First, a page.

There is something about late December that always puts me in the mood for a tumble into mid-20th century British fiction. And mood determines whether or not I’ll throw a book across the room into my ever-growing discard pile or settle in for a comfy afternoon of reading. Elizabeth Bowen’s novel was just was I needed to entertain the mind and stay warm and cozy today.
To the North has two wonderfully complex women as the protagonists: Cecilia, a widow who lives with her dead husband’s sister Emmeline. Early on, Emmeline wonders if she will ever love anyone. “Nothing could be as dear as the circle of reading-light round her solitary pillow.” Cecilia meets Markie on a train in Switzerland and passes him off to Emmeline who then falls in love with him. Meanwhile, Cecilia is conflicted about whether she’ll marry rich Julian. Other characters: Pauline, Julian’s orphaned niece; Lady Waters – Georgina, who is Cecilia’s aunt and Emmeline’s cousin.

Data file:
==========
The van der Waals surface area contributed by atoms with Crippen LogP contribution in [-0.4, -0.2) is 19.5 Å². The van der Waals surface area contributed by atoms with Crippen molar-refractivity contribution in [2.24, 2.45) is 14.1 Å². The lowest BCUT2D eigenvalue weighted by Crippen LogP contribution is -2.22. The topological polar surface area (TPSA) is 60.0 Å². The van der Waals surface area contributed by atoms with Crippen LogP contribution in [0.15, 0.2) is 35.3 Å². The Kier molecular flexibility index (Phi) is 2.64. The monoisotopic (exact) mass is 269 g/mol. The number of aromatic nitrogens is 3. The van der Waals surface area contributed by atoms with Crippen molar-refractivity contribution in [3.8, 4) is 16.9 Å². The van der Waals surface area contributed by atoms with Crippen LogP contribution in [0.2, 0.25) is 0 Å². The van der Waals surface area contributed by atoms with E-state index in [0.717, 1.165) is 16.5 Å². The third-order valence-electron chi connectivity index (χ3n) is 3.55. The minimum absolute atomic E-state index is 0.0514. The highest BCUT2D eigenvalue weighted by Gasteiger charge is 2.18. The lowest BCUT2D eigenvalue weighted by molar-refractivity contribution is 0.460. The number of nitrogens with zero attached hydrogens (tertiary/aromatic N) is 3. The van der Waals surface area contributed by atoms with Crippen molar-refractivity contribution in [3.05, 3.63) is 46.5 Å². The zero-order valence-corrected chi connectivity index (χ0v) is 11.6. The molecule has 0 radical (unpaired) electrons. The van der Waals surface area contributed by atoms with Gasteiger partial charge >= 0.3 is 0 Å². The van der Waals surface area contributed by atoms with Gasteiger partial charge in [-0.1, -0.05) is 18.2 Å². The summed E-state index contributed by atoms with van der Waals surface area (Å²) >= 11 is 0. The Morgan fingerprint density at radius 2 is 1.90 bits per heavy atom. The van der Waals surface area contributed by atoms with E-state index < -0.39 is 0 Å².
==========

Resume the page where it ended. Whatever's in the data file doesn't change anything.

The book is infused with an understated atmosphere. Emmeline makes unintended cutting remarks as she dreams away in company with Markie, thinking of her travel agency. Cecilia, too, bustles about with her own energy and brings a certain light to the pages when she appears.
A sprinkle of yummy words like bumptious make the prose sparkle. Discovered by way of Cambridge’s summer reading course for next year.